Three-Martini Naked Lunch
The two prospective core audiences for this collaboration between cerebral auteur David Cronenberg and teen heartthrob Robert Pattinson will each have a pertinent question in mind before entering the cinema: Younger Pattinson fans looking for more of his tortured “Twilight” smoldering may ask themselves just how digestible this apparently adult and difficult film will be. Cronenberg watchers may be equally curious as to how the film stacks up at this particular juncture of his career. The director is currently three films into a relatively restrained mainstream phase of a recurring cycle. Last time, in the early 1990s, he brought a similarly respectable diversion to a juddering halt with “Crash” following the failure of “M. Butterfly.” With “Cosmopolis” being the first Mr. Cronenberg-penned screenplay since “eXistenZ” and “A Dangerous Method” widely criticized for lacking bite, hopes are high that “Cosmopolis” might be a return to the edgier Mr. Cronenberg of old.
Mr. Pattinson’s fans will have their own query answered in the first few minutes, in which we’re forced to adjust to a stream of dense, complex and jargon-filled dialogue. Any R-Paz completists remaining in the cinema beyond this point do so at their own peril. Mr. Pattinson plays Eric Packer, a 28-year-old capital finance genius whose intimidating intelligence and neurotic obsessions come straight out of the eccentric billionaire handbook. In a typical act of contrariness, he decides to make a pilgrimage to his favorite barber on the other side of New York in his stretch limousine the same day as a scheduled presidential visit and against the wishes of a security advisor (Kevin Durand) who’s permanently attuned to the chatter of Packer’s would-be assassins. Ostensibly the film is one of those near-real-time road movies where the protagonist’s odyssey is continually thwarted, making the destination all but unreachable. But in fact it ends up being more of a dark-night-of-the-soul story in which Packer might lose everything in one day; a day packed with incident and a revolving cast of incidental characters (a bit like a more highbrow “After Hours,” you could say).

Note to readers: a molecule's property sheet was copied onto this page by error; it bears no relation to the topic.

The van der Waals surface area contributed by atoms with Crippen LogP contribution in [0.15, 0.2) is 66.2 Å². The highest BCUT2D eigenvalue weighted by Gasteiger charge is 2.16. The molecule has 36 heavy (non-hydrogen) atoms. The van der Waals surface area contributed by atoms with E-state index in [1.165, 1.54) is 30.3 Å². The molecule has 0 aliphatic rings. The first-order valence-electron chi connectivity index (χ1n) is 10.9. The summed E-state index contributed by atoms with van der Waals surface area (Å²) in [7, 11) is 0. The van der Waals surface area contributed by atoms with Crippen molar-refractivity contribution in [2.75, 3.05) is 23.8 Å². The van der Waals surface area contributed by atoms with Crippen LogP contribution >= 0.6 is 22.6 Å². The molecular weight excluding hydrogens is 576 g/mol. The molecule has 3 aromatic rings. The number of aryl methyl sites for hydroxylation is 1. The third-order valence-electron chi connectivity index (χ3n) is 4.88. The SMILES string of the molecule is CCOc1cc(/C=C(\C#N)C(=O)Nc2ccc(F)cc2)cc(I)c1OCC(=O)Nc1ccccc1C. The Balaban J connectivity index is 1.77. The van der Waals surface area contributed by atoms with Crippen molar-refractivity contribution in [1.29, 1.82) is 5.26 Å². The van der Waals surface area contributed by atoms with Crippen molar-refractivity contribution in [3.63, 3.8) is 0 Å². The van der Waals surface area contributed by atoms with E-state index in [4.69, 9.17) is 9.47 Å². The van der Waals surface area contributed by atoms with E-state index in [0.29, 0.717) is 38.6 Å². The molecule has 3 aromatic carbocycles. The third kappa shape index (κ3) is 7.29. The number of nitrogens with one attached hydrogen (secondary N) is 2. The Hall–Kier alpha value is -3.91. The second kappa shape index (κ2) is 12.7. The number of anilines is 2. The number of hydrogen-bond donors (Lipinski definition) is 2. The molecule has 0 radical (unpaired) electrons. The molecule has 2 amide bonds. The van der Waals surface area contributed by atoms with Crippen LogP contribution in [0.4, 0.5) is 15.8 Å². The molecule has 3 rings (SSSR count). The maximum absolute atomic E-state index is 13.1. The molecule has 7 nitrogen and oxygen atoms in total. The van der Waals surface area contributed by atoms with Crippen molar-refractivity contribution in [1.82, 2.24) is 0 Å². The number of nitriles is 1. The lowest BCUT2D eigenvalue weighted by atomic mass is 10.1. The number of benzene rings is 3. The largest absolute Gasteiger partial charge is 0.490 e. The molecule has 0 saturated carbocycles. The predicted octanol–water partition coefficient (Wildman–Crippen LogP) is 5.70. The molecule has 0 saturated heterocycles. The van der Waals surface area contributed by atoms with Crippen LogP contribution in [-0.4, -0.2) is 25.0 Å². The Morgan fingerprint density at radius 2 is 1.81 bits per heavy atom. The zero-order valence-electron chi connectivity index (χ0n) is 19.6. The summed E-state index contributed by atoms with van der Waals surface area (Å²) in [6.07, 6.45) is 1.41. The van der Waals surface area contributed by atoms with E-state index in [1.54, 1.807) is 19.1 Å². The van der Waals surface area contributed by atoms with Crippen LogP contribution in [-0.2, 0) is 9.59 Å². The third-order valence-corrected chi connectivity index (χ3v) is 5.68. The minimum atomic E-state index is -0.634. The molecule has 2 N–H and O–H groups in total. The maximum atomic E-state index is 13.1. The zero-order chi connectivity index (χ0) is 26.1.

As he crosses a frenzied New York, he picks up a variety of passengers, including boffin technicians, hookers, rap moguls and a doctor, whose presence gives rise to the most memorable prostate examination scene in cinema since “Fingers.” There’s also, repeatedly, his wife (Sarah Gadon), whom Packer is continually trying to bed because seemingly their strange marriage of convenience is yet to be consummated.
During most of these encounters, Packer prods and provokes his lesser mortals with elliptical philosophical musings on money and society, all in a roughly identical tenor. But the most interesting exchange occurs when he’s visited by an intellectual equal: a consultant played by Samantha Morton who rants impenetrably about how cyber-finance is changing the nature of time. Why Packer couldn’t just watch TEDTalks on one of his many backseat monitors and be done with it, is never clarified.
Despite the film’s synopsis, it doesn’t entirely take place within the confines of the limousine, and it never feels restrictive in a one-setting sense, but in any case Packer’s futuristic limousine is a beguiling location to spend time in. Immediately noticeable is the interior’s eerie silence, completely insulated from the noise of the often chaotic outside world, which further accentuates the accompanying otherworldly dialogue. (Packer later explains the car has been modified using a cork-lining process refereed to as prousting — just one of dozens of intriguing allusions in the script we barely have time to process.) Visually the limo is also fascinating, with its Giger-esque biological curves and blue neon it looks like it could have been a more suitable interior of the “Prometheus” spaceship than the one that appears in that film.